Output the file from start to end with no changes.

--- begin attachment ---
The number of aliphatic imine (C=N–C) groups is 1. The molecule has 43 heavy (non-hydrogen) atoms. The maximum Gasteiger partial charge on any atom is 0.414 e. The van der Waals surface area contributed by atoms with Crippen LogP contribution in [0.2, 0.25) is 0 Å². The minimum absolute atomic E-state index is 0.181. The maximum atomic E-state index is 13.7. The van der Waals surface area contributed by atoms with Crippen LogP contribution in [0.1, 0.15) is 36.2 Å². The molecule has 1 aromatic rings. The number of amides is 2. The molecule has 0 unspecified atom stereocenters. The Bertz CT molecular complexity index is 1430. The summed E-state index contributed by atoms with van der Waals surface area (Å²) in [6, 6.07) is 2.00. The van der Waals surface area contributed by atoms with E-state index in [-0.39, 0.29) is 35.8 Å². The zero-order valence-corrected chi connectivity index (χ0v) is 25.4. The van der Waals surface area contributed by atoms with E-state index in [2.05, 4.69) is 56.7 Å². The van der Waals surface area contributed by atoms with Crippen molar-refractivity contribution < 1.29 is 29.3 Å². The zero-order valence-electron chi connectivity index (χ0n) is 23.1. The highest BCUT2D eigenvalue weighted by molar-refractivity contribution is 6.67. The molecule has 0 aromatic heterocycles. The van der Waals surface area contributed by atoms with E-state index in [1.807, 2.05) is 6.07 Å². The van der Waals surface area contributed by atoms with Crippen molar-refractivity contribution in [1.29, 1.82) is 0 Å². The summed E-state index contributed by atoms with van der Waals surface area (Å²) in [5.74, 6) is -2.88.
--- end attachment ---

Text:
The number of aliphatic imine (C=N–C) groups is 1. The molecule has 43 heavy (non-hydrogen) atoms. The maximum Gasteiger partial charge on any atom is 0.414 e. The van der Waals surface area contributed by atoms with Crippen LogP contribution in [0.2, 0.25) is 0 Å². The minimum absolute atomic E-state index is 0.181. The maximum atomic E-state index is 13.7. The van der Waals surface area contributed by atoms with Crippen LogP contribution in [0.1, 0.15) is 36.2 Å². The molecule has 1 aromatic rings. The number of amides is 2. The molecule has 0 unspecified atom stereocenters. The Bertz CT molecular complexity index is 1430. The summed E-state index contributed by atoms with van der Waals surface area (Å²) in [6, 6.07) is 2.00. The van der Waals surface area contributed by atoms with E-state index in [-0.39, 0.29) is 35.8 Å². The zero-order valence-corrected chi connectivity index (χ0v) is 25.4. The van der Waals surface area contributed by atoms with E-state index in [2.05, 4.69) is 56.7 Å². The van der Waals surface area contributed by atoms with Crippen molar-refractivity contribution < 1.29 is 29.3 Å². The zero-order valence-electron chi connectivity index (χ0n) is 23.1. The highest BCUT2D eigenvalue weighted by molar-refractivity contribution is 6.67. The molecule has 0 aromatic heterocycles. The van der Waals surface area contributed by atoms with E-state index in [1.807, 2.05) is 6.07 Å². The van der Waals surface area contributed by atoms with Crippen molar-refractivity contribution in [1.29, 1.82) is 0 Å². The summed E-state index contributed by atoms with van der Waals surface area (Å²) in [5.74, 6) is -2.88.